What we saw while driving northwest along US-90 towards Seminole Canyon State Historical Park was flat wilderness – all the way to the horizon in every direction. I’ve heard a lot about boring drives through Texas, and I believe this is one of those parts of the state that people refer to.
Seminole Canyon State Historical Park is located just off US-90, at the junction of the Pecos and Rio Grande rivers. So of course that puts it right on the border with Mexico. The rugged 2,172-acre park features some impressive deep canyons with rocky terrain and sparse desert vegetation. And hey, there are lots of birds here, too 🙂
With a week to explore under sunny skies, we were both pumped up and ready to go exploring every morning. During our stay we racked up 29 miles of walking and hiking throughout the park, completing every trail – and some of them several times. We finally got our leg muscles back in shape!
The trails here were rocky but not difficult, with only a 210-ft maximum elevation gain. We found that the trail listed as “strenuous” was really only “moderate” by our standards, but perhaps they were considering the condition of parts of the trail more than physical difficulty.
Parts of some trails were a bit boring, but coming upon the rim of the deep canyons and the river that ran through parts of them took our breath away. Fortunately, it was springtime and some sparse wildflowers could be seen blooming along the trails. That stopped me in my tracks for a few shots of the beauties.
We were excited to see a couple of Javelinas walk across a trail in front of us! They were too quick for us to get a picture, so Steve ran through the scrub brush with the camera to pursue them. He finally gave up, with nothing to show for his efforts but a bunch of cactus scratches on his legs that are still healing.
A point of interest along one of the trails was the Panther Cave Overlook. It lies at the confluence of Seminole Canyon and the Rio Grande. Panther Cave is a rock shelter used by the Desert Archaic culture between about 1,300-8,900 years ago. Visible across the canyon from the cave was an immense pictograph panel that spanned the back wall of the rock shelter, and it included a panther image nine feet long. Access to this cave shelter is by private boat only, and tours had been canceled due to shallow waters.
I zoomed into the cave from across the canyon, and the Panther was visible on the right side of the wall. The plaque at the overlook indicated that some archeologists believe the Desert Archaic people were depicting the shaman’s journey to the spirit world. Caves and rock shelters like this one served as sacred portals or passageways for the shamans, and the panther represented an animal tutelary or guardian that protected them.
We were interested in viewing some of the ancient rock art, and this park’s focus is on the Fate Bell Shelter, the largest rock shelter in the region. In many of the canyons, erosion over millions of years has carved massive rock overhangs that were used by prehistoric Indians for shelter. Hiking in the canyons and viewing rock pictographs can only be done on guided tours. We joined two of the tours to see some prehistoric rock art, and to walk on the floor of the canyons.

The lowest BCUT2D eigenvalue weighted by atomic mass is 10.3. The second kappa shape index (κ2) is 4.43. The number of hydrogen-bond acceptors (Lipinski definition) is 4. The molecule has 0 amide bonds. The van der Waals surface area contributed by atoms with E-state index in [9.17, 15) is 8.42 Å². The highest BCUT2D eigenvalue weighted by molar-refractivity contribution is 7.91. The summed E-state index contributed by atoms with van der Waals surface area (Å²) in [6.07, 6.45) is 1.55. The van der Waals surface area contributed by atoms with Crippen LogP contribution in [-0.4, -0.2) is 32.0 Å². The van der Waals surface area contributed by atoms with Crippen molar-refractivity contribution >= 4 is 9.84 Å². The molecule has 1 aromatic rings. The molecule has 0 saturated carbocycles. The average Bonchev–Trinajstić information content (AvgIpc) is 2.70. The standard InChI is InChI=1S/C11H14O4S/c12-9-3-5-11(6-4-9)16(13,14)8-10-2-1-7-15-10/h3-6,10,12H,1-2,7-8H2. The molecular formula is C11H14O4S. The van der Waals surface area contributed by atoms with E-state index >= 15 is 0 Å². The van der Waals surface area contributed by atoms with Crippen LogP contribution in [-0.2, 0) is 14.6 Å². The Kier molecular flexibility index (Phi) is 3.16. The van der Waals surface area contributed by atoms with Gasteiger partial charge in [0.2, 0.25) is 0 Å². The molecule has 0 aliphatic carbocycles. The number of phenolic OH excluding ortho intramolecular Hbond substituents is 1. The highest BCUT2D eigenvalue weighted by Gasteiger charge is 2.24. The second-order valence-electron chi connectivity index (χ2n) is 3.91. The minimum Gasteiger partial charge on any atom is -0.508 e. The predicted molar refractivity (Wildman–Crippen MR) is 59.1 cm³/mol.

The Fate Bell Tour involved a fairly rugged walk to the bottom of the canyon, then over to the huge cliff overhang containing many good examples of Pecos river style pictographs.
Radiocarbon dating suggests these pictographs were created between 2,950 and 4,200 years ago. Because they are so old, experts know very little about the people who created them. The walls were once densely painted, but only isolated panels have been able to resist the effects of time and indiscriminant looting of the site before its acquisition by the state.
Our tour guide explained that colors were made with pigments from local stones such as hematite (red ochre) for red, limonite (yellow ochre) for yellow, manganese oxide for black and calcite (or gypsum) for white. These rocks were ground into a fine powder and mixed with a binder (probably animal fat) to make the pigment stick together and to the wall. The soapy juice of the yucca plant root, mixed with water, may have been used to thin the pigment and fat mixture into a smooth paint that has held up for thousands of years. Is that amazing or what?
One of the guided tours we joined was the Upper Canyon backcountry hike, which included visits to a variety of sites that had prehistoric and historic rock art styles. The latter of these were created by folks who built the railroad in the 1880’s that ran through this area.
Did I forget to mention that this park is also another Texas birding trail? The Pyrrhuloxias shown below, along with many Cactus Wrens, alternately sang to us during our walks. And the Canyon Towhees and Black-throated Sparrows helped the beautiful Cardinals empty our feeder every day.
The birdies all knew there was free food at site #1, and we spent many hours sitting by our campfire and watching the excellent variety of birds competing for the goodies.
A sunset with bird silhouettes capped a wonderful week full of outdoor fun. The sun was finally shining on us!
All of the outdoor activities made me forget my strange medical issue. I want to express my appreciation to everyone for sending me your warm thoughts and messages of concern. Just the thought that all of you are thinking of me makes me feel better. I will soon find out what my new doctor has to say!
Next up: Visiting FABULOUS Big Bend National Park!